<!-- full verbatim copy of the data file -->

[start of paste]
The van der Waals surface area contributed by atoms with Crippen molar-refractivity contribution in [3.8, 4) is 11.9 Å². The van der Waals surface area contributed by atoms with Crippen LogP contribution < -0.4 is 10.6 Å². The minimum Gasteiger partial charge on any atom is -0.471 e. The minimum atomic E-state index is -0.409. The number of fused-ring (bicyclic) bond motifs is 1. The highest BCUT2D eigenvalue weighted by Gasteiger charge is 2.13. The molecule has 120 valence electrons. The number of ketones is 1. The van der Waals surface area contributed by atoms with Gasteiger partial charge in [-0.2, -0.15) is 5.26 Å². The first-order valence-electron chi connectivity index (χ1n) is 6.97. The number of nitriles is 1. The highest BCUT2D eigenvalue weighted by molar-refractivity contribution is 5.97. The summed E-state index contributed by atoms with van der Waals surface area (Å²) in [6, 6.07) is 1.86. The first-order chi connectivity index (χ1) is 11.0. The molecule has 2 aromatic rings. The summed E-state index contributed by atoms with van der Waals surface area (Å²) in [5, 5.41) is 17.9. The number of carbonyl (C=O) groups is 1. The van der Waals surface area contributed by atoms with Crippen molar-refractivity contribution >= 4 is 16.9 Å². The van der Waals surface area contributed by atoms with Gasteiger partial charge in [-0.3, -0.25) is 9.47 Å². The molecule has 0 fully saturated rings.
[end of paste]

The van der Waals surface area contributed by atoms with Crippen molar-refractivity contribution in [3.8, 4) is 11.9 Å². The van der Waals surface area contributed by atoms with Crippen LogP contribution < -0.4 is 10.6 Å². The minimum Gasteiger partial charge on any atom is -0.471 e. The minimum atomic E-state index is -0.409. The number of fused-ring (bicyclic) bond motifs is 1. The highest BCUT2D eigenvalue weighted by Gasteiger charge is 2.13. The molecule has 120 valence electrons. The number of ketones is 1. The van der Waals surface area contributed by atoms with Gasteiger partial charge in [-0.2, -0.15) is 5.26 Å². The first-order valence-electron chi connectivity index (χ1n) is 6.97. The number of nitriles is 1. The highest BCUT2D eigenvalue weighted by molar-refractivity contribution is 5.97. The summed E-state index contributed by atoms with van der Waals surface area (Å²) in [6, 6.07) is 1.86. The first-order chi connectivity index (χ1) is 11.0. The molecule has 2 aromatic rings. The summed E-state index contributed by atoms with van der Waals surface area (Å²) in [5, 5.41) is 17.9. The number of carbonyl (C=O) groups is 1. The van der Waals surface area contributed by atoms with Crippen molar-refractivity contribution >= 4 is 16.9 Å². The van der Waals surface area contributed by atoms with Gasteiger partial charge in [-0.3, -0.25) is 9.47 Å². The molecule has 0 fully saturated rings.